Foaming can be another troublesome aspect of boiler operation. Foaming occurs when solids and other impurities in the boiler water cause bubbles to form on the surface of the boiling water. This makes it very difficult to ascertain the water level in the boiler and can fool some operators into believing there is plenty of water in the boiler when it is actually at dangerous levels. Like the other solutions to boiler water problems, one of the first steps to ensure there are no solid deposits in the water is to filter it before it enters the feedwater supply. While there is no way to absolutely be rid of all the solids, there are ways to eject scum and deposits from the boiler. Each boiler is equipped with blowdown valves, which are usually located on each side of the firebox, to purge the boiler of any collected solids and trash. The boiler must be blown down regularly to get rid of the deposits, and if the boiler is foaming, alternating the use of both blowdown valves continually can help stop the creation of bubbles and help the water settle down.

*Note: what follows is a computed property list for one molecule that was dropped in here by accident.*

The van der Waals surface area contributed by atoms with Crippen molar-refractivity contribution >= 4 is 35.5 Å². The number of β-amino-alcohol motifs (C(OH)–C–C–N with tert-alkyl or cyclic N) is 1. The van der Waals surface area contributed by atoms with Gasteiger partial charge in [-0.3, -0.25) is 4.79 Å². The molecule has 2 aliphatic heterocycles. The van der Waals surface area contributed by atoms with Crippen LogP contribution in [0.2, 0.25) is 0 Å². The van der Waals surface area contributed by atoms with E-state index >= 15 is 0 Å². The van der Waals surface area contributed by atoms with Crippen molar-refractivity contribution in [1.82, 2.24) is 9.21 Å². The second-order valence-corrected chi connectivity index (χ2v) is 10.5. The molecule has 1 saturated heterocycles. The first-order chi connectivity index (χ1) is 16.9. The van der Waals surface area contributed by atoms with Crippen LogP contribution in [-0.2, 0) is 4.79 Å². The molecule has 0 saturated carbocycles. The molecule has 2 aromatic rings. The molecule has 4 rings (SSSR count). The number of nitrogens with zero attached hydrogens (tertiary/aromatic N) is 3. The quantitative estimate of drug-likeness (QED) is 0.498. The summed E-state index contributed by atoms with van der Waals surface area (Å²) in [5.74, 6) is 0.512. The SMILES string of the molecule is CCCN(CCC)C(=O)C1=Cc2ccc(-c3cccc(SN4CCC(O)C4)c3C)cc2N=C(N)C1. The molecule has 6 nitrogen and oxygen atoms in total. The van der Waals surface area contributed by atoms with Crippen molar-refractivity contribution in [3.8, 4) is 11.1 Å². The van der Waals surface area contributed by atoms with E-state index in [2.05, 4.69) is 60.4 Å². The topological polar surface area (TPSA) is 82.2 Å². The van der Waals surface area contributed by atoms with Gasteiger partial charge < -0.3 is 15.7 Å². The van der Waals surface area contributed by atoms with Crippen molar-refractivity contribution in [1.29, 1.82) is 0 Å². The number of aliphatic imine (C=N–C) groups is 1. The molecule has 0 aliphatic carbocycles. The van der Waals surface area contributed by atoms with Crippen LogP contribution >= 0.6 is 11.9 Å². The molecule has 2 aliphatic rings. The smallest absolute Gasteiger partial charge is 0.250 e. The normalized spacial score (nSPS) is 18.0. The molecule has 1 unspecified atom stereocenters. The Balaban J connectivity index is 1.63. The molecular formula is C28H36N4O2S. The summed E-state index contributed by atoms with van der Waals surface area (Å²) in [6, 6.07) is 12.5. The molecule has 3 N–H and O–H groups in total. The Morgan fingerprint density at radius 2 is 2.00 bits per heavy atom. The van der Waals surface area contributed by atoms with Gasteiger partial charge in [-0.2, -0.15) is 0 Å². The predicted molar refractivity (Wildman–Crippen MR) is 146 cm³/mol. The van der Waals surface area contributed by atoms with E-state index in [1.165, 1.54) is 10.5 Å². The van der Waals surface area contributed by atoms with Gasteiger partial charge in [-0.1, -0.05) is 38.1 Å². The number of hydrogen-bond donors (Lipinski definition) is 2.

While the largest danger of foaming is not knowing where the water level is in the boiler, it can also cause a condition known as priming or carryover. This is when water clings to the bubbles formed in the steam and is sent through the steam piping (called a dry-pipe) to the cylinders. Since steam engines work on the principle of expanding steam, there are very tight tolerances in the cylinders. If water, being non-compressible, is allowed to get into the cylinders, it can be forced by the pistons against the cylinder heads and cause the cylinder heads to crack or be blown off, rendering the steam engine useless. Other things that can cause priming is carrying the water in the boiler too high and changing the load on a boiler very quickly. When the throttle is opened, only steam should flow through the dry pipe; if the water level is too close to the top of the pipe or the load is suddenly increased, the vacuum created by the steam can carry water along with it to the cylinders. The best way to gain knowledge of where to carry the water in a boiler is, once again, familiarization and a lot of experience.